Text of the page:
His papers include:
The above case is frequently cited to refute the super-psi hypothesis because the spirit was not related to the medium or sitters, gave verifiable information, and communicated for reasons that were meaningful only to himself. He gave the location of a thigh bone hidden in a wall and asked that it be buried because it was from his own corpse.
This paper describes the drop-in case of Gudni Magnusson. He suffered an injury after running out of gasoline in his truck. He died as he was being taken by boat to a hospital.
Here is how the information came through Finna, the medium's control spirit:
Finna then said: “He was alone in a car on his way over a mountain pass and then the car broke down. I see clearly how he crawled under the car and then something inside him tore. He died from that.” I asked: “Did he die immediately?” Finna said: “No, he managed to get to his home, and then I see he was carried by boat. He was brought to a doctor. I see the boat between fjords and that he died on the way in the boat.” I asked: “Can you tell me between what fjords he was to be brought [for medical care]?” Finna said: “I cannot get that, but Eskifjordur is what he has most on his mind.”When they tried to verify the information that came through the medium, this is what they found out:
There is a married couple here [in Eskifjordur] by the name of Anna Jorgensen and Magnus Arngrimsson. The husband has worked for a long time at road building both in Mulasyslu and Thingeyjarsyslu, and in recent years his wife has always lived with him wherever he happens to be working. . . . One of their sons . . . who was about 20-21 years of age [he was actually 24 at the time of his death, see below], was a truck driver and had been for the past two or three years. He had often worked with his father in road building. Last fall this young man, whose name was Gudni Magnusson, was very busy with his truck driving and he left in the morning to go to Vidifjordur, a rather long and strenuous journey. Then later in the day he went to Reydarfjordur. After reaching there he left for home. His truck was not running well and the trip took longer than usual. He was alone. When he was crossing the mountain pass between Reydarijordur and Eskifjordur, the truck ran out of gasoline. So he left the truck and went down to Eskifjordur to obtain some gasoline in a can. That meant a walk of four miles each way and when he returned home he was exhausted. During the night he experienced extremely severe pain in the stomach. Einar [Astrads, the writer’s husband and the physician of the area] was sent for and went to him, but could not diagnose his condition at first.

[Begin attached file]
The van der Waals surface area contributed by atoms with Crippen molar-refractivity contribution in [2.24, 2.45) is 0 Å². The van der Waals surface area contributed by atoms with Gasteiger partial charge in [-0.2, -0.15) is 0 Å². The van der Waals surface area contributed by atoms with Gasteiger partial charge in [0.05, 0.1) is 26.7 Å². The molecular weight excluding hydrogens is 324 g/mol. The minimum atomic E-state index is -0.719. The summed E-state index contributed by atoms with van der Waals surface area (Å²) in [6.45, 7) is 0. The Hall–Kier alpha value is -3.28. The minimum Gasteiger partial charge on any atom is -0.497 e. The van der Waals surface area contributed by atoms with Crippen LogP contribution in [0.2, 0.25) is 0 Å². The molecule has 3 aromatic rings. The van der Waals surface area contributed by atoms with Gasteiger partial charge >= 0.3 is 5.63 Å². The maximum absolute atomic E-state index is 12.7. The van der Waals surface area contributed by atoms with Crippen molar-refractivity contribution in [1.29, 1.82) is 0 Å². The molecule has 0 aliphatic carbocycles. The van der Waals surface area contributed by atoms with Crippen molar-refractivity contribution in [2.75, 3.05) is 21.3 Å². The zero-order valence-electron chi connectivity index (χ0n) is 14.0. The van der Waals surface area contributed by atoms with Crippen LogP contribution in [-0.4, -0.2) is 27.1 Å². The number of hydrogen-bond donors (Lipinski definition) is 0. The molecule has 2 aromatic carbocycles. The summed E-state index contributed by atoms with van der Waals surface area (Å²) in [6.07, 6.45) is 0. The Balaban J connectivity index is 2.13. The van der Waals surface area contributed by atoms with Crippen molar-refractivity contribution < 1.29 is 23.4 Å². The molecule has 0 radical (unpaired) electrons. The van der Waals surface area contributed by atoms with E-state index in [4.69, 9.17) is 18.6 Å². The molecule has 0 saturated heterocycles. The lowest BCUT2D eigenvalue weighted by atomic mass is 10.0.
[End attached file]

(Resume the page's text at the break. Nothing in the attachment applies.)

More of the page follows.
The next day Einar had to go to Reydartjordur and stayed there the whole day. in the evening he received a telephone call at Reydarfjordur asking him to come quickly [back to Eskifjordur] because Gudni’s condition had become very critical. Einar was also asked to bring with him the army doctor stationed at Reydarfjordur if that would make it easier to help Gudni. The [two] physicians arrived at nine o’clock in the evening and they saw immediately that the young man was in a very critical condition and probably suffering from some internal rupture or intestinal obstruction. They could do nothing with the patient where he was. They therefore decided to send the young man at once to the hospital at Seydisfjordur. They could not use an airplane because, being October, it was already dark. They therefore took Gudni in a motorboat, but he died on the way between Nordfjordur and Seydisfjordur. This is what we here know about this incident. When I read your letter, I naturally thought of this young man because his name was Gudni Magnusson, and although this was not an automobile accident, the young man was working with a truck and working strenuously.